QUITO (Reuters) – Leaders of Ecuadorean indigenous communities gathered in Quito on Thursday to demand the government comply with court orders to halt the use of hundreds of gas flares by oil producers in the country’s Amazon.
The top court in oil-producing Sucumbios province said in mid-2021 that the use of flares by state oil company Petroecuador and private producers violated the right to health of nine local girls and their communities.
The ruling ordered the energy ministry to eliminate the flares near inhabited areas of Orellana and Sucumbios provinces within 18 months. More rural flares can operate until 2030.
Indigenous leaders allege authorities are not complying with the ruling and the still-operating flares continue to cause grave health and environmental damages.
Flaring is a practice in which drillers burn natural gas that escapes from an oil well. Flaring wastes energy that could be utilized if captured instead of burned. Also, flaring is a dirty process that produces soot and other byproducts that escape into the atmosphere, contributing to local air pollution and global warming.
Cenaida Alvarado, president of the Sinchiurko community in Sucumbios, said a gas flare 100 meters from her home contaminates rainwater and its soot harms plants and animals her community consumes.
“We demand they remove the gas flare, no more pollution,” said Alvarado, who was protesting outside the energy ministry with other leaders.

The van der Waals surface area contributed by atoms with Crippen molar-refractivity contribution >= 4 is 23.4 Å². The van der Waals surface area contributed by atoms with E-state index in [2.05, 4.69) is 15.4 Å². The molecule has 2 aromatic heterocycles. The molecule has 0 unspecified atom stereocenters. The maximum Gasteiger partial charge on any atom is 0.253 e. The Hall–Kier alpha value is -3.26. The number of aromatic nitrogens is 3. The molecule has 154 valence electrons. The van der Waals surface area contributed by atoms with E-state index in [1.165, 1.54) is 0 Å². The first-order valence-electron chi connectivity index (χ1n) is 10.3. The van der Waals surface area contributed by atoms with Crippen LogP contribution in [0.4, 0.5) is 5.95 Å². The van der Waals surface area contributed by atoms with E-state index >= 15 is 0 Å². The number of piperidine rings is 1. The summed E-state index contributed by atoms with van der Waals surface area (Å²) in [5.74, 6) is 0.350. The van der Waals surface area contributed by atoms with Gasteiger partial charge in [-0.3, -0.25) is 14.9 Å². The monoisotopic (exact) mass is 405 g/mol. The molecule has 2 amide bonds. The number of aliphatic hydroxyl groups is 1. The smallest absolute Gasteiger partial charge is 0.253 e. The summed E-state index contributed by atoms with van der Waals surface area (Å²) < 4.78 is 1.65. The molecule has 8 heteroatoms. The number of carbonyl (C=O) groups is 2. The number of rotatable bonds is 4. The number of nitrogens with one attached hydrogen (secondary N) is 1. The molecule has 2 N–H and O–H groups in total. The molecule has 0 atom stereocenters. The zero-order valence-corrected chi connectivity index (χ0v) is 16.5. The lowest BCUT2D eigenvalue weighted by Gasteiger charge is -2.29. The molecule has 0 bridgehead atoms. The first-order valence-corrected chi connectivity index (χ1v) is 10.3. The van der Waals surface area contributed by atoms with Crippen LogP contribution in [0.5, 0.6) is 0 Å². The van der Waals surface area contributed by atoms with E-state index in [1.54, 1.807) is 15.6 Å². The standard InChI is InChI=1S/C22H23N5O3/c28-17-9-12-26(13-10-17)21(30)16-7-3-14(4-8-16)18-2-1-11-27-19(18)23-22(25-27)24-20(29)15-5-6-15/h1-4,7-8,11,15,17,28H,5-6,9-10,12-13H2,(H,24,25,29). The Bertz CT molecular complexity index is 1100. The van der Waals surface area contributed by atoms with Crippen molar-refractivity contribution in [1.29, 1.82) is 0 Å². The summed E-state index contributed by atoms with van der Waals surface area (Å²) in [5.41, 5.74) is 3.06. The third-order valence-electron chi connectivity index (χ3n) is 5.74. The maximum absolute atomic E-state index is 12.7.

The ministry did not immediately respond to a request for comment, but Petroecuador has said it is working on a plan to capture gas being released by its 355 flares.
A study by non-governmental organizations estimates the total number of flares in Ecuador’s Amazon is 447.
The flares operate 24 hours a day. Leaders said their communities see high rates of illnesses like cancer.
“People keep dying, they keep suffering pollution,” said Leonel Piaguaje, leader of the Siekopai community. “Our lives aren’t a joke.”
Amazonian indigenous communities are fighting in court to stop oil production on their ancestral territory, a spanner in the works for President Guillermo Lasso, who wants to raise daily production to 1 million barrels to boost the beleaguered economy.
(Reporting by Alexandra Valencia; Writing by Julia Symmes Cobb; Editing by David Gregorio)